SBU HISTORY NEWSLETTER
YEAR 18, NO. 2 9 OCTOBER 2012
BY DR. THOMAS J. SCHAEPER
St. Bonaventure Cemetery
As everyone knows, St. Bonaventure has its own cemetery. I recommend it to students who need to escape from campus and get some fresh air and exercise. It’s a beautiful and peaceful place for contemplation about the meaning of life (and death). It’s also a place where one can find the graves of many persons who were extremely important in the history of our institution. Fr. Thomas Plassmann was the longest serving president in our history (1920-1949). Fr. Irenaeus Herscher served as library director and archivist for about a half century. It is fitting that our main classroom building and our mountain retreat are named after these two men.
New Member of the Department
Many of you have noticed that there is a new face in the Department of History this year. Mr. Christopher Dalton is a specialist in Chinese and East Asian History. He received his BA at the University of Florida and currently is completing his PhD dissertation for the University of Arizona. He has taught at several American universities and has also spent much time teaching and doing research in China. Mr. Dalton and his family live in Olean. I hope that everyone on campus makes him feel at home here.
History majors accounted for two of the top three spots in the university’s recent Constitution-Day Jeopardy Contest. Colin Bearer came in first, and he has won free text books in all his courses for next semester. Mariah Wolford came in third, and she was awarded $50.00. Congratulations go to both of them for proving that being a History major can be profitable!
History Grad Ranked in Business First
Eight St. Bonaventure alumni will be honored on 9 November at a luncheon in the Buffalo Niagara Convention Center for making Business First’s list of 40 rising business leaders under 40. One of the eight is Jeff Connors, a History major, class of 2002. At commencement that year he was named Ideal Male Student. Currently he teaches at his alma mater, Lake Shore Central High School in Evans, New York. During the summer months he manages Connors’ Hot Dog Stand in Evans. That hot dog stand has been a famous institution on the Lake Erie Shore for more than 70 years. When not teaching or managing the hot dog stand, he coaches his school’s track and field team, serves as instructor in the pole vault, holds the position of freshman dean, is a founding board member of the Lake Shore Boys’ and Girls’ Club, and is Master of Ceremonies of the lake Shore Chamber of Commerce. I am also happy to report that Jeff is one of the numerous History grads who have asked to remain on the mailing list for this newsletter.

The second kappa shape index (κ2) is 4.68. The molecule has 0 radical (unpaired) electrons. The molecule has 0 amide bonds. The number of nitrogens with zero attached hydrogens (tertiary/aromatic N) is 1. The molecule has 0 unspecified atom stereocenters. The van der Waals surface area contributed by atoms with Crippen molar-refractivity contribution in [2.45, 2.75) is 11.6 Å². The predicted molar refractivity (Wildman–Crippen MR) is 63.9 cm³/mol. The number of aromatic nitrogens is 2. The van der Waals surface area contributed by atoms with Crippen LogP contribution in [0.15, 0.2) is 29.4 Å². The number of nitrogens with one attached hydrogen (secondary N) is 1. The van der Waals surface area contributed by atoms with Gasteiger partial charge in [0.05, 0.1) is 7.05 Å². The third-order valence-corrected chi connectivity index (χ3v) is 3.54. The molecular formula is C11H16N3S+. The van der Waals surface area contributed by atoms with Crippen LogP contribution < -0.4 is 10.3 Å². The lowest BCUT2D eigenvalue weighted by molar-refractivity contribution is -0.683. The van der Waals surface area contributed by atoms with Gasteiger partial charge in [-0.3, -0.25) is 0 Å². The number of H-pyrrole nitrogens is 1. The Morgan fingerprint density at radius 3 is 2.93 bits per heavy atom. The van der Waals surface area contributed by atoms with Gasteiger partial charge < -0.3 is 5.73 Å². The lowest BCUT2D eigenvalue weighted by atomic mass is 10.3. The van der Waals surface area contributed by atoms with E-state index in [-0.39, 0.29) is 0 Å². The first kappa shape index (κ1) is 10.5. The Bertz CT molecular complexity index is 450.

Since last spring our department has had its own blog, with posts by many faculty and students. It has received thousands of hits from around the world. Check it out at http://bonashistorydept.blogspot.com/
Quick Center for the Arts Lectures
Sometimes we don’t realize the treasures we have in our own backyard. For many of us such a hidden treasure is the Quick Center for the Arts. Art connoisseurs from around the country often make a special trip to see what we are able to see every day. I want to bring attention to two special lectures that will be offered this week in the QCA theater. Tomorrow, Wednesday, the 10th, at 4:00 Mr. M.J. Albacete, Executive Director of the Canton Museum of Art, will give a lecture on the Sistine Chapel frescoes and their restoration. Mr. Albacete has been on the scaffolding and viewed the frescoes up close as only a handful of others have had this opportunity over the centuries. (Students in my History 101 have recently studied these paintings by Michelangelo.) On Thursday at 2:30 Mr. Albacete will lecture on Thomas Cole and American Landscape Painting. (Students who have had Clare 101 should recall seeing some of Cole’s art.)
Let me close with something I discovered last week. I was in Plassmann 200 when I glanced at the roof of the Murphy Building and saw something extremely puzzling. I almost did not believe my eyes. I had my students take a look, and they also were amazed. What we saw was several tall black sprinklers spreading water over the roof. None of us could figure out the reason for this strange phenomenon. The only thing I could think of was that perhaps the sprinklers were watering a private golf green used by the deans of Business and J/MC! (As it turns out, there is no VIP golf green up there.) I emailed Mr. Phil Winger, Associate Vice President for Campus Facilities for an explanation, and he responded with some fascinating information. The air conditioning chiller in Murphy died a couple of years ago. He investigated cost-effective ways of replacing it. The maintenance department laid pipes to bring some of the well water used to cool the Walsh Science Center over to Murphy. Some of this well water is now piped to the Murphy roof, helping to cool the upper floors of that building on warm days. This ingenious solution not only reduces our energy costs but lessens our carbon footprint on the environment.
Best wishes to everyone for the second half of the semester.